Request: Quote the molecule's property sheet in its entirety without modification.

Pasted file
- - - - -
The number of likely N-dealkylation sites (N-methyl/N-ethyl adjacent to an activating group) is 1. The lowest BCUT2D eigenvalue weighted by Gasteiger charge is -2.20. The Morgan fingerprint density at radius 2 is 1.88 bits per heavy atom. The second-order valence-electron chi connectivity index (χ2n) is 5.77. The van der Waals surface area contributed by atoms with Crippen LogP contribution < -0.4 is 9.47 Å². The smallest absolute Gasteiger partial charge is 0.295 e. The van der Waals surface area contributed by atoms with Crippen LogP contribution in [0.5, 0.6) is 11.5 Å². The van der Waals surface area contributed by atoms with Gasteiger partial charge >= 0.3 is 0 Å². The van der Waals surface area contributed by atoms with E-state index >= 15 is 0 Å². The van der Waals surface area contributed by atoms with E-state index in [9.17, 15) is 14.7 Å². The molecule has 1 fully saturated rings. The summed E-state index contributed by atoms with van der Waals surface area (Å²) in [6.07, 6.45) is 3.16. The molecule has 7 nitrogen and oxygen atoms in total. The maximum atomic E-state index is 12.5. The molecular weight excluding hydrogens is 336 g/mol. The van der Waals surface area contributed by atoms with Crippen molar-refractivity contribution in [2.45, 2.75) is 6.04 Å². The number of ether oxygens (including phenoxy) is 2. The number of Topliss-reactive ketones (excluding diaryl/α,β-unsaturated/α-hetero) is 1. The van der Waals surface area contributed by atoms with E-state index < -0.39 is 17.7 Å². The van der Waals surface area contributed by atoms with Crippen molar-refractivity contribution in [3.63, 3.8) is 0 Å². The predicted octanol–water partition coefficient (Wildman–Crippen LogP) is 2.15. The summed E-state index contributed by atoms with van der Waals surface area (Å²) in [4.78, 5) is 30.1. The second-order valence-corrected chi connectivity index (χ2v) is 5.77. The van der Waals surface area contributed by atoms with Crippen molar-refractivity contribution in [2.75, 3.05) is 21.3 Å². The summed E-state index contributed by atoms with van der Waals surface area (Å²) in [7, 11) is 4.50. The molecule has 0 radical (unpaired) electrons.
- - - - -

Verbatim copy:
The number of likely N-dealkylation sites (N-methyl/N-ethyl adjacent to an activating group) is 1. The lowest BCUT2D eigenvalue weighted by Gasteiger charge is -2.20. The Morgan fingerprint density at radius 2 is 1.88 bits per heavy atom. The second-order valence-electron chi connectivity index (χ2n) is 5.77. The van der Waals surface area contributed by atoms with Crippen LogP contribution < -0.4 is 9.47 Å². The smallest absolute Gasteiger partial charge is 0.295 e. The van der Waals surface area contributed by atoms with Crippen LogP contribution in [0.5, 0.6) is 11.5 Å². The van der Waals surface area contributed by atoms with Gasteiger partial charge >= 0.3 is 0 Å². The van der Waals surface area contributed by atoms with E-state index >= 15 is 0 Å². The van der Waals surface area contributed by atoms with E-state index in [9.17, 15) is 14.7 Å². The molecule has 1 fully saturated rings. The summed E-state index contributed by atoms with van der Waals surface area (Å²) in [6.07, 6.45) is 3.16. The molecule has 7 nitrogen and oxygen atoms in total. The maximum atomic E-state index is 12.5. The molecular weight excluding hydrogens is 336 g/mol. The van der Waals surface area contributed by atoms with Crippen molar-refractivity contribution in [2.45, 2.75) is 6.04 Å². The number of ether oxygens (including phenoxy) is 2. The number of Topliss-reactive ketones (excluding diaryl/α,β-unsaturated/α-hetero) is 1. The van der Waals surface area contributed by atoms with E-state index < -0.39 is 17.7 Å². The van der Waals surface area contributed by atoms with Crippen molar-refractivity contribution in [3.63, 3.8) is 0 Å². The predicted octanol–water partition coefficient (Wildman–Crippen LogP) is 2.15. The summed E-state index contributed by atoms with van der Waals surface area (Å²) in [4.78, 5) is 30.1. The second-order valence-corrected chi connectivity index (χ2v) is 5.77. The van der Waals surface area contributed by atoms with Crippen molar-refractivity contribution in [2.75, 3.05) is 21.3 Å². The summed E-state index contributed by atoms with van der Waals surface area (Å²) in [7, 11) is 4.50. The molecule has 0 radical (unpaired) electrons.